For at least six months, Carol and I had been planning to travel to NYC for a non-fiction writer’s workshop. We’d been working on our book about “Guilt-Free Girlfriend Getaways” for more than a year, and figured it was time to start “pitching” the idea.
Because my husband travels a lot for work, I was able to secure “free” plane tickets and two free nights at the Hilton on Sixth Avenue (just two blocks from my old office, so a comfortable area). Carol also had enough “points” for free flights and coupons for the Grand Hyatt, for the last part of the trip.
A few weeks before the conference, I lined up a babysitter to shuttle my 10-year-old daughter around on three schooldays. I made detailed lists of her and my three boys’ activities during that time (football practice and games for the high schoolers, cross-country practice and a meet for the eighth grader, Sunday lacrosse practices for all three boys, dance and choir rehearsals for the girl, youth group meetings for the sophomore and the SAT exam for my senior…). It looked like a busy five days, but no different from any other week.
My hour-by-hour list omitted no details; it even instructed when to walk the dog and feed the pets. After losing a hamster during one trip away (I found him upside-down in his plastic “spaceship” after returning from a weekend with my mom), I don’t leave anything to chance.
Everything was shaping up, and Carol and I felt ready to share our “pitch” and book proposal.
A week before the trip, my husband mentioned his own travel plans. He needed to attend a company meeting in D.C., so would be leaving Sunday and returning Thursday night. “You’re going on Thursday, right, so the kids should be okay until I get home,” he said.
“I’m taking the red-eye on Wednesday night; you should have that on your calendar,” I spat at him. “We can’t leave the kids alone that night.” You know, just when they’re old enough to be on their own, you can’t trust them to be in the house “alone.”
“Okay, we’ll just have to get someone to spend the night,” he replied. He’s really good about saying what “we” need to do. I’ve learned how to respond in a very clear manner: “Yes, why don’t YOU call your nephew or your parents,” I said. “I’ve covered every other minute of my trip, but I can’t deal with that.”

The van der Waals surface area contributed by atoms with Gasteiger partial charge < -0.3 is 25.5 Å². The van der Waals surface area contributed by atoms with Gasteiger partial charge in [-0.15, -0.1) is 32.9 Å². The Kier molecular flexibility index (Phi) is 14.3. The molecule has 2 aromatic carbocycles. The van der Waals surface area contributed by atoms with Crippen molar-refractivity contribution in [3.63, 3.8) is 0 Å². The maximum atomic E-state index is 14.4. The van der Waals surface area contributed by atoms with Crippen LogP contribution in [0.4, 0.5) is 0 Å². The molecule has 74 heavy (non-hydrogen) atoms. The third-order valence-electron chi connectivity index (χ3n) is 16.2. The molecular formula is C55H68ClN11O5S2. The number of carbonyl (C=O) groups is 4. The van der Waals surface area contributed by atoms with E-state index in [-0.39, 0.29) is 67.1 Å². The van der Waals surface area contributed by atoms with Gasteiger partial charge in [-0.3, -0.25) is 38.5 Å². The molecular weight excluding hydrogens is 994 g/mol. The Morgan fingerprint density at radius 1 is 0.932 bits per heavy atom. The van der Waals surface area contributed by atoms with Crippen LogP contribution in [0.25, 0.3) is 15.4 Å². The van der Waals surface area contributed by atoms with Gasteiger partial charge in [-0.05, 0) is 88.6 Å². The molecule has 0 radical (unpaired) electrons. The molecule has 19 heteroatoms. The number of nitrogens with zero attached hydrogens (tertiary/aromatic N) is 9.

He understood. Fortunately, our nephew is back living at home, half a mile away, while he finishes his last quarter of college. Happy for the babysitting pay and a night away, he came over for some “cousin bonding” just before I left on Wednesday night.
When Carol and her husband arrived for the drive to the airport, all four kids hugged me and wished me well. “When your book makes it big, I want you to remember that I was the ONLY one who supported you from the start,” my 17-year-old said.
“When your book makes us rich, can I get a jet ski?” the 13-year-old asked.
“Take pictures of really cute clothes,” my daughter instructed me.
Finally, we were off.
Neither of us likes airport stress, so we arrived 1.5 hours before our flight. The only issue at check-in was that I had to sit on Carol’s bag so she could zip it shut. Fortunately, both of our bags then passed muster as carry ons, mostly because no one weighed them.
We planned to have a late (9:30 pm) dinner and glass of wine at the airport before takeoff. After locating our gate, we took seats at a nearby terminal restaurant. It was probably a few minutes before 10 pm. “Sorry, our kitchen just closed,” our waiter announced.
“Do you have any bar food, chips, peanuts, or whatnot?” I asked. He nodded sadly.
Hmmmm, alcohol on an empty stomach, after two weeks of too-little sleep (getting ready for the trip and the book presentation). Well, at least we would sleep well on the red-eye.
Of course, “red-eye” connotes a quick night’s sleep en route, which is a misnomer for the night-time flight from Seattle to New York. The plane departs at 11:15 pm Pacific time, and lands in Chicago at about 5 am, which is 3 am in Seattle. At that time, McDonald’s and Starbucks are just opening their doors, announcing “It’s time for coffee and McMuffins,” but your body is saying, “Excuse me? Breakfast? It feels like the middle of the night.”
An hour later, we were flying from Chicago to NYC, with the strong morning sun streaming in through the windows. Businesspeople were dressed in suits for their East Coast meetings, reading the paper, working on their laptops and getting buzzed on caffeine. I was still wondering where the night went.
It reminded me of those early parenting years. When the morning alarm rings, you wonder why you don’t feel rested. Then you remember: Jimmy woke up screaming from a nightmare, the baby wanted a 2 am feeding and two-year old Susie snuggled in after wetting her bed. Never mind the fact that your husband seemed to be sawing logs. Yes, motherhood is good training for red-eyes.
I was groggy when we landed at LaGuardia, but the hustle and bustle, strong smells and even stronger accents quickly woke me up. I was so happy to be back in New York, where I spent my carefree 20s. And so began our five-day escape to the Big Apple.
I found a heads-up penny on the street as we climbed into a cab, and stashed it in my pocket. I knew it would bring me luck.
-Linda Williams Rorem, 11-1-10